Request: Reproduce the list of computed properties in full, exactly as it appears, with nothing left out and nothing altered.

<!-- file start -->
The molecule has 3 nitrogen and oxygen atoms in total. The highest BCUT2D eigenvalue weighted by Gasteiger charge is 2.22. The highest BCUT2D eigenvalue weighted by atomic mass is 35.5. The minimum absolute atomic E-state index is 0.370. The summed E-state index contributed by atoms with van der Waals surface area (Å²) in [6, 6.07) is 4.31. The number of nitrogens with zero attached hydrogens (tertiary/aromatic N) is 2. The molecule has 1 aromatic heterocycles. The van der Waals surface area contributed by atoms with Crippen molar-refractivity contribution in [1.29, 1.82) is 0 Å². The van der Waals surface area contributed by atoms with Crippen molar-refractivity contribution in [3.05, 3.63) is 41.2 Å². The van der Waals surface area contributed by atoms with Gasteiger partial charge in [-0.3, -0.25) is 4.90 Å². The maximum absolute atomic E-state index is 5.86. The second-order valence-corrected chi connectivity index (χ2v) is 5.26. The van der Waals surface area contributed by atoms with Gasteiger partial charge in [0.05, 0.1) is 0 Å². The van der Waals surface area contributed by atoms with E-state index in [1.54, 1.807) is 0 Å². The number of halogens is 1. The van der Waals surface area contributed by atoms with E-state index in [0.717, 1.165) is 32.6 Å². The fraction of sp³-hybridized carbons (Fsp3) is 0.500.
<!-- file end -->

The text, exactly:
The molecule has 3 nitrogen and oxygen atoms in total. The highest BCUT2D eigenvalue weighted by Gasteiger charge is 2.22. The highest BCUT2D eigenvalue weighted by atomic mass is 35.5. The minimum absolute atomic E-state index is 0.370. The summed E-state index contributed by atoms with van der Waals surface area (Å²) in [6, 6.07) is 4.31. The number of nitrogens with zero attached hydrogens (tertiary/aromatic N) is 2. The molecule has 1 aromatic heterocycles. The van der Waals surface area contributed by atoms with Crippen molar-refractivity contribution in [1.29, 1.82) is 0 Å². The van der Waals surface area contributed by atoms with Crippen molar-refractivity contribution in [3.05, 3.63) is 41.2 Å². The van der Waals surface area contributed by atoms with Gasteiger partial charge in [-0.3, -0.25) is 4.90 Å². The maximum absolute atomic E-state index is 5.86. The second-order valence-corrected chi connectivity index (χ2v) is 5.26. The van der Waals surface area contributed by atoms with Gasteiger partial charge in [0.05, 0.1) is 0 Å². The van der Waals surface area contributed by atoms with E-state index in [1.54, 1.807) is 0 Å². The number of halogens is 1. The van der Waals surface area contributed by atoms with E-state index in [0.717, 1.165) is 32.6 Å². The fraction of sp³-hybridized carbons (Fsp3) is 0.500.